Tip #279: Getting Past Embarrassing Training Moments #3
One of my own most embarrassing moments happened a number of years ago- so long it ago, in fact, that it occurred before there was even PowerPoint! I had facilitated an all-day training program, taught a different program that evening, then hit the road very late to drive to the city where I was going to conduct a strategic planning session the next day. I had my materials and colored overheads in a bag with my ever-present bottle of diet Coke- and the bottle spilled, getting sticky Coke all over everything. I spent the entire night washing, blow-drying, and recoloring the overheads! Exhausted in the morning after my stressful and sleepless night, I had no time for breakfast. I dressed and dabbed cover-up under my eyes so I wouldn’t look like a tired raccoon. Then I put on a smile and went to meet the gentlemen on the board of a national corporation who had come from around the country for a day of strategic planning. This was to be my very first experience with them. Everything went fine as I entered the room and was introduced to the group. Then I took one more step and tripped, landing in the lap of a very surprised CEO! Well, after the frustrating night I had endured, I can’t tell you how tempted I was to simply struggle out of his lap and run for the hills (or at least my hotel room)! Instead, I got out of his lap, stood up with as much dignity as I could manage, and told the astonished group: If we do a good job with the strategic planning today, I will sit in EACH of your laps!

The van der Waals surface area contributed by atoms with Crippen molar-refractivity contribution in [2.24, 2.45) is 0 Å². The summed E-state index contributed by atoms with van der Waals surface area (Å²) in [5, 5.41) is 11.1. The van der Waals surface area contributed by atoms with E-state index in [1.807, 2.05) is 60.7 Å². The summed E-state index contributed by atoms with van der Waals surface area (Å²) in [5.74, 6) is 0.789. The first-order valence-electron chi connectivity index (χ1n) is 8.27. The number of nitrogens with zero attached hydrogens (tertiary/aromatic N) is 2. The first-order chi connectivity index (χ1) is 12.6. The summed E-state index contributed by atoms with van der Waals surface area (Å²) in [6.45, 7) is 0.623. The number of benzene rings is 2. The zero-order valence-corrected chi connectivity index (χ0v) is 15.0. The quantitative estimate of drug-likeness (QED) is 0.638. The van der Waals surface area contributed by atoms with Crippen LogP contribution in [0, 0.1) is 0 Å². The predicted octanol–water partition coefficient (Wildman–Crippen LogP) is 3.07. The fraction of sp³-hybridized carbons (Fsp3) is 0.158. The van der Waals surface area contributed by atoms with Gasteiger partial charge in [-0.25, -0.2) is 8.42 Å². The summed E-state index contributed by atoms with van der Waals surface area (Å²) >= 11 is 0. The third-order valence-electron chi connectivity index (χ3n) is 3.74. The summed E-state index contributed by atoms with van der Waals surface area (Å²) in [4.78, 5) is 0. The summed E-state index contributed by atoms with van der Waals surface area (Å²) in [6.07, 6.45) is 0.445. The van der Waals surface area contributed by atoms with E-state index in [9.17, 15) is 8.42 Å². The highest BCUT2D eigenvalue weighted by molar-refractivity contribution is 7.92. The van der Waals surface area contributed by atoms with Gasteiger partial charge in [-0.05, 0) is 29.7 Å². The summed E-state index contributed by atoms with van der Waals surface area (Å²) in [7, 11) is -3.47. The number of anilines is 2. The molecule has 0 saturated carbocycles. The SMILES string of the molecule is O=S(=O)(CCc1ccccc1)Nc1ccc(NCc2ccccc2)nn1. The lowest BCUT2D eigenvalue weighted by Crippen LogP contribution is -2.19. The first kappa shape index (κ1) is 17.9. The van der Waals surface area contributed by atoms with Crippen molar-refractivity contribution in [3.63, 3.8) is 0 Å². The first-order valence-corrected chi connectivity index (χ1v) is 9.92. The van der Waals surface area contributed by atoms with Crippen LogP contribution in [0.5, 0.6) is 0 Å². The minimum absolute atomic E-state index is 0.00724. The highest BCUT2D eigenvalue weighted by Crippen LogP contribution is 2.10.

Everyone laughed with me (much better than at me!) and the session proceeded very well. (And no, I did NOT sit in any more laps- either accidentally or on purpose.)
I learned a number of things from this experience:
Do not travel with a bottle of soda in the same bag as your materials or overheads!
Everyone is human, including me, and so mistakes will happen.
You have to see the humor in embarrassing situations and be able to laugh at yourself.
People are very forgiving and relax if you don’t take the embarrassing moment too seriously.
Next week, I’ll share a funny moment that happened to another trainer whose behavior epitomized the saying: The show must go on!